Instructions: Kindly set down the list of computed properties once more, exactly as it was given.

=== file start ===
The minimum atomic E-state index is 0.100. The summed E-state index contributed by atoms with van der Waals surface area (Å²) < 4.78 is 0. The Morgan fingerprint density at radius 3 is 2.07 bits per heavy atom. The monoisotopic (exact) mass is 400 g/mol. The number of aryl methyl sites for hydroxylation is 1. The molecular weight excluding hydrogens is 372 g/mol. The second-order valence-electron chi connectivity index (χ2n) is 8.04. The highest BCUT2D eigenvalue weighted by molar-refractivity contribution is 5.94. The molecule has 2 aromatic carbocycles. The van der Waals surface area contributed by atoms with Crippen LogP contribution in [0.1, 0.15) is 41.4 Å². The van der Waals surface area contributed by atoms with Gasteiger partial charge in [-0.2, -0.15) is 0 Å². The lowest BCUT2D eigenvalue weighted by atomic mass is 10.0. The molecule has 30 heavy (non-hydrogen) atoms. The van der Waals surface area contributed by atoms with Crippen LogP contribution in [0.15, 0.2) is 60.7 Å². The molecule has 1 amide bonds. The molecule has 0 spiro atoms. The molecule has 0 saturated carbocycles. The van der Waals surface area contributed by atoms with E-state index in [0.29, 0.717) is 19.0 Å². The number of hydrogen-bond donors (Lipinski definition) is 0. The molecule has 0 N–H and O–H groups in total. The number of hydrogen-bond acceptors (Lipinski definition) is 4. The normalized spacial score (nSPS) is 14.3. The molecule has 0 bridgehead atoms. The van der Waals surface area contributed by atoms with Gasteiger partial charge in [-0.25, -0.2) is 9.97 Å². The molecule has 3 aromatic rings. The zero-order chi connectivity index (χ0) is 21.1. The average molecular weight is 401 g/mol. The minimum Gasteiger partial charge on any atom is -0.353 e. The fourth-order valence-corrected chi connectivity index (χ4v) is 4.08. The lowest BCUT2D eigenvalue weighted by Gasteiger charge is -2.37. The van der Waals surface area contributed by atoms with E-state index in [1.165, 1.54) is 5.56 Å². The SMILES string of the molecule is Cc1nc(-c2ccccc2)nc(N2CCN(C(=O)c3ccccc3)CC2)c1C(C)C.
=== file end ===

The minimum atomic E-state index is 0.100. The summed E-state index contributed by atoms with van der Waals surface area (Å²) < 4.78 is 0. The Morgan fingerprint density at radius 3 is 2.07 bits per heavy atom. The monoisotopic (exact) mass is 400 g/mol. The number of aryl methyl sites for hydroxylation is 1. The molecular weight excluding hydrogens is 372 g/mol. The second-order valence-electron chi connectivity index (χ2n) is 8.04. The highest BCUT2D eigenvalue weighted by molar-refractivity contribution is 5.94. The molecule has 2 aromatic carbocycles. The van der Waals surface area contributed by atoms with Crippen LogP contribution in [0.1, 0.15) is 41.4 Å². The van der Waals surface area contributed by atoms with Gasteiger partial charge in [-0.2, -0.15) is 0 Å². The lowest BCUT2D eigenvalue weighted by atomic mass is 10.0. The molecule has 30 heavy (non-hydrogen) atoms. The van der Waals surface area contributed by atoms with Crippen LogP contribution in [0.15, 0.2) is 60.7 Å². The molecule has 1 amide bonds. The molecule has 0 spiro atoms. The molecule has 0 saturated carbocycles. The van der Waals surface area contributed by atoms with E-state index in [0.29, 0.717) is 19.0 Å². The number of hydrogen-bond donors (Lipinski definition) is 0. The molecule has 0 N–H and O–H groups in total. The number of hydrogen-bond acceptors (Lipinski definition) is 4. The normalized spacial score (nSPS) is 14.3. The molecule has 0 bridgehead atoms. The van der Waals surface area contributed by atoms with Gasteiger partial charge in [-0.25, -0.2) is 9.97 Å². The molecule has 3 aromatic rings. The zero-order chi connectivity index (χ0) is 21.1. The average molecular weight is 401 g/mol. The minimum Gasteiger partial charge on any atom is -0.353 e. The fourth-order valence-corrected chi connectivity index (χ4v) is 4.08. The lowest BCUT2D eigenvalue weighted by Gasteiger charge is -2.37. The van der Waals surface area contributed by atoms with E-state index in [1.165, 1.54) is 5.56 Å². The SMILES string of the molecule is Cc1nc(-c2ccccc2)nc(N2CCN(C(=O)c3ccccc3)CC2)c1C(C)C.